Less is More in These Video Games

Designer Robert Morris once said that “simplicity of form is not necessarily simplicity of experience.” I found this especially pertinent to the simple, yet stunning game play of both PixelJunk Eden and NightSky.

In PixelJunk Eden, a player controls Grimp as he jumps and swings across plant life to activate seeds in the different gardens. Multi-media artist Baiyon’s (Tomohisa Kuramitsu) work inspired the game, and the visual aesthetics of the gardens remain relatively simple. The color-schemes of each present various shades of a color such as pink or blue against a background of different values of black and white. The use of specific colors contributes significantly to the emotional aspects of game play. The audio compromises minimalist house and techno music with the occasional frog ribbit created by a synthesizer sound effect. This modest approach encourages a player to create his own interpretation of the play environment. With a combination of mesmerizing music and organic shapes, the game provides a tranquil experience.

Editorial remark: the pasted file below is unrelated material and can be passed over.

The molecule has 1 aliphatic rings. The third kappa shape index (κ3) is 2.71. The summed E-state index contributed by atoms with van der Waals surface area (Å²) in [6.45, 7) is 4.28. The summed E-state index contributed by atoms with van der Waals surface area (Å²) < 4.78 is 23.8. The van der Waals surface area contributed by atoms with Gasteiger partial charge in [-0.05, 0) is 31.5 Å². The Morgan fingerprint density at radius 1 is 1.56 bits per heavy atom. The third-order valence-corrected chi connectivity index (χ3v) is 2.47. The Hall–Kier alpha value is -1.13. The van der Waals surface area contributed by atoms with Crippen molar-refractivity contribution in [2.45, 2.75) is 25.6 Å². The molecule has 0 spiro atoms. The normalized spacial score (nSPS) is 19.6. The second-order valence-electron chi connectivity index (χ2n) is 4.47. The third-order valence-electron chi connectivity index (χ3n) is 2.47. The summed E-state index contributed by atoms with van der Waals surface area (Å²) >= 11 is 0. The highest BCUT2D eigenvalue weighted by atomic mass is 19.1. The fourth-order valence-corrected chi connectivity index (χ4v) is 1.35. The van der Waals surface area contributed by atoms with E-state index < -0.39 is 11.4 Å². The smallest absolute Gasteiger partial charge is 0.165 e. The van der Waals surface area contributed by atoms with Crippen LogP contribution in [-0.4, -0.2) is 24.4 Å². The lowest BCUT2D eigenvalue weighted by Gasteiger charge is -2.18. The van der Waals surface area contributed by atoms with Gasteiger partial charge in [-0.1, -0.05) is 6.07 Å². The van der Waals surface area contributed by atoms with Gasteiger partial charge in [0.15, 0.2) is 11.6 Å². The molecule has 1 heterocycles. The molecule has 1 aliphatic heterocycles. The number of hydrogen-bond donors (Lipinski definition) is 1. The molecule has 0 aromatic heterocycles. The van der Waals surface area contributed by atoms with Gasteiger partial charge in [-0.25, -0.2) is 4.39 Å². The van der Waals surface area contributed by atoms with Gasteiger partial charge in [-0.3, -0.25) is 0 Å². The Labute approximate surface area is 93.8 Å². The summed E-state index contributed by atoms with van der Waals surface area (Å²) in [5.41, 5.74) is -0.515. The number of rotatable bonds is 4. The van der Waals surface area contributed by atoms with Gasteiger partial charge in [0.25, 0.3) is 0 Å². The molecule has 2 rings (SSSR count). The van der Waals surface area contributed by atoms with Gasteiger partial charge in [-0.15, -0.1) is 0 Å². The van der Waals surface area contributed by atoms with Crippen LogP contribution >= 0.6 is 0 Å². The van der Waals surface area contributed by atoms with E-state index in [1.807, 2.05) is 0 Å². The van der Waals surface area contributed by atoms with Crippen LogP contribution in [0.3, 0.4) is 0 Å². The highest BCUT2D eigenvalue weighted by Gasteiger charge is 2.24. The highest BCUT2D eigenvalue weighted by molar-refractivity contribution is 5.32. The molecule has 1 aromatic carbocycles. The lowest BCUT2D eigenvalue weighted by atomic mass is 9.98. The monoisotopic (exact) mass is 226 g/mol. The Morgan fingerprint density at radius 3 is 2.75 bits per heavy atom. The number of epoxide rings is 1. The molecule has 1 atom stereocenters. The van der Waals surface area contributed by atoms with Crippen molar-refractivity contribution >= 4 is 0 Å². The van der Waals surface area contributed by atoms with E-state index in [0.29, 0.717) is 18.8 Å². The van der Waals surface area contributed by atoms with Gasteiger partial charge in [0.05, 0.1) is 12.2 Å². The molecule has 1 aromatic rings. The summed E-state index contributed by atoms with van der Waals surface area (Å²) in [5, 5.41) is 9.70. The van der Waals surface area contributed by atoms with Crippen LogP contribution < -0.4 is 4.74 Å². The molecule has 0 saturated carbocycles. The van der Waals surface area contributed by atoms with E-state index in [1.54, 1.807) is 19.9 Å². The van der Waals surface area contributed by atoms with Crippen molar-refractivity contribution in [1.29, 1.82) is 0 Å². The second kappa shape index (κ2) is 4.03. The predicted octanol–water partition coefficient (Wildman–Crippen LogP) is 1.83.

Another game that lends an opportunity for quiet contemplation is Nicalis‘ (Nicklas Nygren) NightSky. A player guides a glowing crystal sphere through various worlds including picturesque mountains and fields of softly swaying grass. A player must complete puzzles and challenges—use physics to push a few blocks to fill a gap, knock over a piece of wood to create a bridge, or launch the crystal over an abyss—but she never encounters any mortal enemies, bosses, or graphic violence. Plus, experimental jazz musician Chris Schlarb’s ambient soundtrack melds beautifully with the sunset and gently blowing leafs in the background.

Some contemporary game designers like Rudolf Kremers advocate for minimal video games. And in a fast-paced society, a playful and relaxing video game experience is a welcome respite.